<$BlogRSDURL$>
Proceeds from the ads below will be donated to the Bob Wuesthoff scholarship fund.

Tuesday, September 23, 2008

The Meme That Launched A Thousand Drips: Bill Dwyre On The "Invisible" Angels

There's the urge to call Bill Dwyre and ask him whether Frank McCourt slipped him a Franklin or two under the editorial door before penning this odd piece, inverting the usual Angels = good, Dodgers = not good pieces we've come to expect from the local press. Not that there aren't parts of this that make some sense: "The Los Angeles Angels of Anaheim adopted a city, and the city it adopted mostly shrugs in return." Sure, if by "city" you mean exclusively the city of Los Angeles proper, but Arte knows that it's the TV market that matters. By failing to research broadcast ratings — that is, his lazy refusal to back his baseless opinion with verifiable fact — he drifts into the land of Bill Plaschke and T.J. Simers. Which, perhaps is understandable; he was, after all, the former editor of the sports page, and therefore the man who agreed that both those columnists were worth having.

One final and vital point, though: Manny may be here today. Will he be in Dodger blue come spring training 2009? The Angels could certainly use Mark Teixeira. The Dodgers need Manny. Good as Manny is, the cost of acquiring him as a two-month rental has been rather steep (and getting Casey Blake was rather steeper). If that is how the team is run, it's hard to see how the Dodgers will compete beyond 2008 without squandering the fruits of Logan White's labors. Over the longer haul, fielding a winner is what counts.

Quasi-related: This is what passes for quality editorial content on latimes.com:

Times alumnus Matt Welch:

The whole “But that’s not the team that’s REALLY captured L.A.’s imagination!” thing is a marvelous bit of self-fulfilling prophecy, not hard to do when you can walk from your office to Dodger Stadium (if, in fact, you ever got yr ass out of the building, or ever — shudder — walked up a hill).

I was at the Dodger playoff game in 2004 (back when the Times was saying the same stupid thing), and there was no contest between the fan buzz (and knowledge) inside the stadium, compared to that at the Big A.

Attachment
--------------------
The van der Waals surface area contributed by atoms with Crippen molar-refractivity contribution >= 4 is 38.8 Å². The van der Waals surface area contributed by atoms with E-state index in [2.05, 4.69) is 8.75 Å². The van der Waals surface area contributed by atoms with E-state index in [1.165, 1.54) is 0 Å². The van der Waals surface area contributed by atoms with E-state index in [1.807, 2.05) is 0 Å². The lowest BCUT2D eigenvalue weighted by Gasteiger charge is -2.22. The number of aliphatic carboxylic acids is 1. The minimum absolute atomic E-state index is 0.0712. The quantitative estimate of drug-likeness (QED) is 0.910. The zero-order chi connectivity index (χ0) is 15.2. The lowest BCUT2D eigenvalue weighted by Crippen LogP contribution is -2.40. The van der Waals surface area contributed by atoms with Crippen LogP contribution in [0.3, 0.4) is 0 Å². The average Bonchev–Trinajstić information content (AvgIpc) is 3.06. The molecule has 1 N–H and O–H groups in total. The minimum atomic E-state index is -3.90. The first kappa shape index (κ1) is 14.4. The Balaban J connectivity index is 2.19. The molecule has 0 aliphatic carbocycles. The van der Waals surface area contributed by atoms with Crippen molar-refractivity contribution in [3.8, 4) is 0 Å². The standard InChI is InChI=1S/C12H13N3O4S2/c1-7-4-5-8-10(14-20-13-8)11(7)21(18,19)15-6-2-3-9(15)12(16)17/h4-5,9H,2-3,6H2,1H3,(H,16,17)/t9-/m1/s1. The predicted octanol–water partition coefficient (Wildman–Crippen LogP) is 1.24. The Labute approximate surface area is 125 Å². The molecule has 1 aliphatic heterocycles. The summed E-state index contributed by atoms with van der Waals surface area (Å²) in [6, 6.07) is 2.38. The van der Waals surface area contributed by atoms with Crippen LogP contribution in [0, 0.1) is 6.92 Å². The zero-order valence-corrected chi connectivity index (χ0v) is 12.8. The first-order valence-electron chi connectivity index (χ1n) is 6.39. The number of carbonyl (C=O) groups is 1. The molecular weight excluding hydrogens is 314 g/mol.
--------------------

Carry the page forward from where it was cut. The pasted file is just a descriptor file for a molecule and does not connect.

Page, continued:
The Times has chased off nearly every halfway decent writer in that section, and kept all the self-important losers. They deserve to fail.

Harsher than I would have put it, but yeah. C'mon, the crack about "Newspapers put Angels' results well back in the sports section, as this one did Sunday morning" — well, so what? T.J. Simers, "astute"? Self-fulfilling prophecy, indeed.

Labels: , ,


Comments:
yawn.

perrenial loser trying to get into playoffs will always generate more buzz than a consistent winner that clinched weeks ago.

you make a good point about 'check back next year', but how about 'check back in a week or two'?

(Knock on wood. maybe i should have waited a week or so to say that, but then again, Dwyre should have too; however on the other hand, this may be his only chance the rest of the year to write such a column like that piece. i'm tempted to say 'decade' but who knows what 'superstar big name' will be rented next in Chavez Ravine to generate some "buzz".)
 
As I've said for some time, the Ned Colletti regime is unloading prospects for rentals or worse faster than Logan White can find and develop them. This is going to hurt them going forward. Put it this way, 2009 will be interesting. They'll have their young pitching, which is good, but the offense will look pretty anemic. It could be a replay of 2003 with the difference being an improved if somewhat depleted farm system.
 
I was at that '04 playoff game too. It was the most intense game, in every way, that I've ever attended. Loud, crazy, fun, wild. Two Shawn Green homers...
 
Rob, I gotta absorb the rest of your post before commenting, but in the meantime I want to say I am thrilled that latimes.com just discovered lol cats. Like, oh, ~2 years too late.

Next up for LAT.com: "iTunes may be changing the way we listen to music"
 

Post a Comment



Newer›  ‹Older
This page is powered by Blogger. Isn't yours?
Google

WWW 6-4-2